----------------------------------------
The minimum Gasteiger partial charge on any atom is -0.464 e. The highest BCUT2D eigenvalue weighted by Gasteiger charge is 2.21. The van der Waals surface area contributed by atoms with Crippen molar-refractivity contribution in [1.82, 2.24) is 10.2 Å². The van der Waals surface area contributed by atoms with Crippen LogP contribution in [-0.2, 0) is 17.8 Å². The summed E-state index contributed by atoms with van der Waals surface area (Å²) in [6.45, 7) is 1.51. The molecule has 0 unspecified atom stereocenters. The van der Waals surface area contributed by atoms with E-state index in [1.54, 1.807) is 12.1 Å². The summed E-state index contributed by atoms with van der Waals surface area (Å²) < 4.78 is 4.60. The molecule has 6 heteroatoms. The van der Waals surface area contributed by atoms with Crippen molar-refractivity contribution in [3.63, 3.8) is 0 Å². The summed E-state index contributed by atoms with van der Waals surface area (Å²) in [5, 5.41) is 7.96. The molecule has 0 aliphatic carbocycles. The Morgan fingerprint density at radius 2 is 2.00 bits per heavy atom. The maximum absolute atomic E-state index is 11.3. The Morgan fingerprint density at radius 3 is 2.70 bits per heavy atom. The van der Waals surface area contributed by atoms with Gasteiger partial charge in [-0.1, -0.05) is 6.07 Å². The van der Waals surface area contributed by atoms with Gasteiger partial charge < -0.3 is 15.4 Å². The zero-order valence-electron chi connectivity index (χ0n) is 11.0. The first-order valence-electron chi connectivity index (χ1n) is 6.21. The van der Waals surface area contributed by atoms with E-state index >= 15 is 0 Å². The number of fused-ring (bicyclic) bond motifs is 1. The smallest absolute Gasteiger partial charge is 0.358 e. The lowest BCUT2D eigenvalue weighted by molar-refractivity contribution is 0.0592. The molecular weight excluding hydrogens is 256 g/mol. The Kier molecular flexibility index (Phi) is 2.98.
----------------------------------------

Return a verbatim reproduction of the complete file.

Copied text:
The minimum Gasteiger partial charge on any atom is -0.464 e. The highest BCUT2D eigenvalue weighted by Gasteiger charge is 2.21. The van der Waals surface area contributed by atoms with Crippen molar-refractivity contribution in [1.82, 2.24) is 10.2 Å². The van der Waals surface area contributed by atoms with Crippen LogP contribution in [-0.2, 0) is 17.8 Å². The summed E-state index contributed by atoms with van der Waals surface area (Å²) in [6.45, 7) is 1.51. The molecule has 0 unspecified atom stereocenters. The van der Waals surface area contributed by atoms with E-state index in [1.54, 1.807) is 12.1 Å². The summed E-state index contributed by atoms with van der Waals surface area (Å²) < 4.78 is 4.60. The molecule has 6 heteroatoms. The van der Waals surface area contributed by atoms with Crippen molar-refractivity contribution in [3.63, 3.8) is 0 Å². The summed E-state index contributed by atoms with van der Waals surface area (Å²) in [5, 5.41) is 7.96. The molecule has 0 aliphatic carbocycles. The Morgan fingerprint density at radius 2 is 2.00 bits per heavy atom. The maximum absolute atomic E-state index is 11.3. The Morgan fingerprint density at radius 3 is 2.70 bits per heavy atom. The van der Waals surface area contributed by atoms with Gasteiger partial charge in [-0.1, -0.05) is 6.07 Å². The van der Waals surface area contributed by atoms with Gasteiger partial charge < -0.3 is 15.4 Å². The zero-order valence-electron chi connectivity index (χ0n) is 11.0. The first-order valence-electron chi connectivity index (χ1n) is 6.21. The van der Waals surface area contributed by atoms with E-state index >= 15 is 0 Å². The number of fused-ring (bicyclic) bond motifs is 1. The smallest absolute Gasteiger partial charge is 0.358 e. The lowest BCUT2D eigenvalue weighted by molar-refractivity contribution is 0.0592. The molecular weight excluding hydrogens is 256 g/mol. The Kier molecular flexibility index (Phi) is 2.98.